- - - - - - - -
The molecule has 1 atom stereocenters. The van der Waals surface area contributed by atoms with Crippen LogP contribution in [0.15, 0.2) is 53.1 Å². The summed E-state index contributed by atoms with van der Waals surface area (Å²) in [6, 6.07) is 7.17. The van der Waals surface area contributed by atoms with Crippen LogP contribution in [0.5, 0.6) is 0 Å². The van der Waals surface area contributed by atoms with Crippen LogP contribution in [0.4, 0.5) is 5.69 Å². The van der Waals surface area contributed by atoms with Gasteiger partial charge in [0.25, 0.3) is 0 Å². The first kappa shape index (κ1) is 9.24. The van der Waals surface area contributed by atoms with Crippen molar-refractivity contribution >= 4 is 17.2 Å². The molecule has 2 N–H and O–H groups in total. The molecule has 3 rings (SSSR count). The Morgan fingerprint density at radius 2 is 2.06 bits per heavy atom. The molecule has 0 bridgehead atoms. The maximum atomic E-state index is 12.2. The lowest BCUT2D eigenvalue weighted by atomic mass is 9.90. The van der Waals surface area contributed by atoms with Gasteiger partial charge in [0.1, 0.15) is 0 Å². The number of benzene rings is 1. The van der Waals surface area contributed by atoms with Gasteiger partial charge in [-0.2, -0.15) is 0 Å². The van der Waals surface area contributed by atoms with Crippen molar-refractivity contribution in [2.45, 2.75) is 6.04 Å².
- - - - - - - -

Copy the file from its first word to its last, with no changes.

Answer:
The molecule has 1 atom stereocenters. The van der Waals surface area contributed by atoms with Crippen LogP contribution in [0.15, 0.2) is 53.1 Å². The summed E-state index contributed by atoms with van der Waals surface area (Å²) in [6, 6.07) is 7.17. The van der Waals surface area contributed by atoms with Crippen LogP contribution in [0.5, 0.6) is 0 Å². The van der Waals surface area contributed by atoms with Crippen LogP contribution in [0.4, 0.5) is 5.69 Å². The van der Waals surface area contributed by atoms with Gasteiger partial charge in [0.25, 0.3) is 0 Å². The first kappa shape index (κ1) is 9.24. The van der Waals surface area contributed by atoms with Crippen molar-refractivity contribution >= 4 is 17.2 Å². The molecule has 2 N–H and O–H groups in total. The molecule has 3 rings (SSSR count). The Morgan fingerprint density at radius 2 is 2.06 bits per heavy atom. The molecule has 0 bridgehead atoms. The maximum atomic E-state index is 12.2. The lowest BCUT2D eigenvalue weighted by atomic mass is 9.90. The van der Waals surface area contributed by atoms with Gasteiger partial charge in [0.1, 0.15) is 0 Å². The number of benzene rings is 1. The van der Waals surface area contributed by atoms with Gasteiger partial charge in [-0.2, -0.15) is 0 Å². The van der Waals surface area contributed by atoms with Crippen molar-refractivity contribution in [2.45, 2.75) is 6.04 Å².